Friday, January 12, 2018
The Mississippi House of Representatives voted to use approximately $108 million in tax revenue for roads and bridges on Thursday in a bipartisan vote. House Bill 722 will divert 35 percent of the state's use tax collections to cities, counties and a grant program to pay for infrastructure.
The Department of Revenue collects use tax on goods residents purchase that are shipped and delivered into Mississippi from out-of-state. Recently, some online retailers including Amazon began to voluntarily collect the tax for the state. All brick-and-mortar stores here already collect the use tax on purchases.
Rep. Trey Lamar, R-Senatobia, who has previously pushed for use tax collections to go to roads and bridges, presented the legislation on the House floor Thursday.
"House Bill 722 is the most significant piece of legislation that I've seen in my time here," he said. "It's designed to provide a new dedicated stream of revenue back to the cities and counties of this state specifically earmarked for road and bridges repair."
The legislation divides the 35-percent diversion of use tax into three categories: 15 percent for cities, 15 percent for counties, and 5 percent for a grant program that the Mississippi Development Authority will administer to cities and counties that apply. County and city supervisors will have the authority to spend the funds on roads and bridges as they see fit, Lamar told representatives.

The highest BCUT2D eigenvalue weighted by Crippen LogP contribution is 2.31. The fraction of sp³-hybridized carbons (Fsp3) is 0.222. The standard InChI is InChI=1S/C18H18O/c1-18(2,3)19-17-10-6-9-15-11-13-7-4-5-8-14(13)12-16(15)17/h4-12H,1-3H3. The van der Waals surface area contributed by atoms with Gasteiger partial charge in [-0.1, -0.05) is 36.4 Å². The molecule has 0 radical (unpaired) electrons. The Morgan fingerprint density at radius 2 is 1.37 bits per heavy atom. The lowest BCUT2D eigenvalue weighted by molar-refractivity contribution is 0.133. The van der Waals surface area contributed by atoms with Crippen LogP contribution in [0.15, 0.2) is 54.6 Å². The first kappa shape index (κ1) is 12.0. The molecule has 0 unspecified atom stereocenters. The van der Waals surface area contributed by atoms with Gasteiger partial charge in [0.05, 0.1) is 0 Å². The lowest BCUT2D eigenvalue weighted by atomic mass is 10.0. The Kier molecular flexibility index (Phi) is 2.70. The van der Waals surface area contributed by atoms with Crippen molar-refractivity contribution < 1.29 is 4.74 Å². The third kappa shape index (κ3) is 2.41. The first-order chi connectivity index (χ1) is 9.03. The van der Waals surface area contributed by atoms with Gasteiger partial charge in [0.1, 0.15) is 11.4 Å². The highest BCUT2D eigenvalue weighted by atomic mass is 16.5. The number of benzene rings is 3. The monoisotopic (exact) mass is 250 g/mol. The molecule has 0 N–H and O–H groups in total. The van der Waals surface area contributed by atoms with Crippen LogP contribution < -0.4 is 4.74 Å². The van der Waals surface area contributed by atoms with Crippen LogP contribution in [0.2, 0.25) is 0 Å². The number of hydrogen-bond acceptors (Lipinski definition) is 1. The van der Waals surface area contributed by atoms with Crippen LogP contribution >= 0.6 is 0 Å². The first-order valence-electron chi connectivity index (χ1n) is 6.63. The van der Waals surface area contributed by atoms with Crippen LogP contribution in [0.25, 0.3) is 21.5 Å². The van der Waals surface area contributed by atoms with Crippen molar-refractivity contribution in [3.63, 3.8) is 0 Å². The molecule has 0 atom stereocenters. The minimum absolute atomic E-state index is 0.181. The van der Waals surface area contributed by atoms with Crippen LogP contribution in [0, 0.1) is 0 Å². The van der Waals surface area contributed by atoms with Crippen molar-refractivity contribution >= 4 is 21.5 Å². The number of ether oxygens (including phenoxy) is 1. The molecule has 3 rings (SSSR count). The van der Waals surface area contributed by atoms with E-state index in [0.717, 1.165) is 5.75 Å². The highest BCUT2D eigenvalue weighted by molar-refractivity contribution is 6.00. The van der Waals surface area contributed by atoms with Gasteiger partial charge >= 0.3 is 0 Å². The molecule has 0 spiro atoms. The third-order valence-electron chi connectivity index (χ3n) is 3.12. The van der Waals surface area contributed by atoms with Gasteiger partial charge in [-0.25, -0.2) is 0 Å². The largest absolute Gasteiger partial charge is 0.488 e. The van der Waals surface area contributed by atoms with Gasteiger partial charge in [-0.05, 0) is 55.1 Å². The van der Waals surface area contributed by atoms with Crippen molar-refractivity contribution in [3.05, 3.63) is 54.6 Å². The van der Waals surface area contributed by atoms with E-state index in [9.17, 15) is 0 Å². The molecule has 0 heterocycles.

The more than $100 million sales-tax diversion will come out of general-fund revenues, however, meaning that lawmakers will have to cut other state agency budgets in order to pay for the legislation.
"Do you know what are we going to cut to pay for it?" Rep. Jarvis Dortch, D-Raymond, asked Lamar.
"I don't," Lamar said, noting that the House does not want to cut K-12 education funds to help pay for it. "... We're going to have to make those tough decisions."
Rep. Thomas Reynolds, D-Charleston, offered an amendment that named House Bill 722 the "Improve Mississippi Act of 2018," and said the Legislature intends the bill to be the first phase in a comprehensive road plan.
"It will do some real good. We have right now a transportation crisis in this state," he said.
Reynolds' amendment was not popular with everyone. Rep. Mark Baker, R-Brandon, spoke against it. "I don't think now is the time to pat ourselves on the back for doing anything for the people," he said.
House Ways and Means Chairman Jeff Smith, R-Columbus, said he did not care what the House did with the amendment, and it ultimately passed 60-53, with several Republicans voting for it.
House Bill 722 passed 118-0, moments later. The legislation will have to survive in the Senate to be a reality. Laura Hipp, Lt. Gov. Tate Reeves' communications director, would not specify his thoughts on the proposal. Last session, he was adamantly opposed to directing use taxes to pay for infrastructure needs.
"The Senate will review the proposals sent over by the House and will work over the next three months to find a solution to support infrastructure maintenance," she told the Jackson Free Press.
Email state reporter Arielle Dreher at email@example.com and follow her on Twitter @arielle_amara.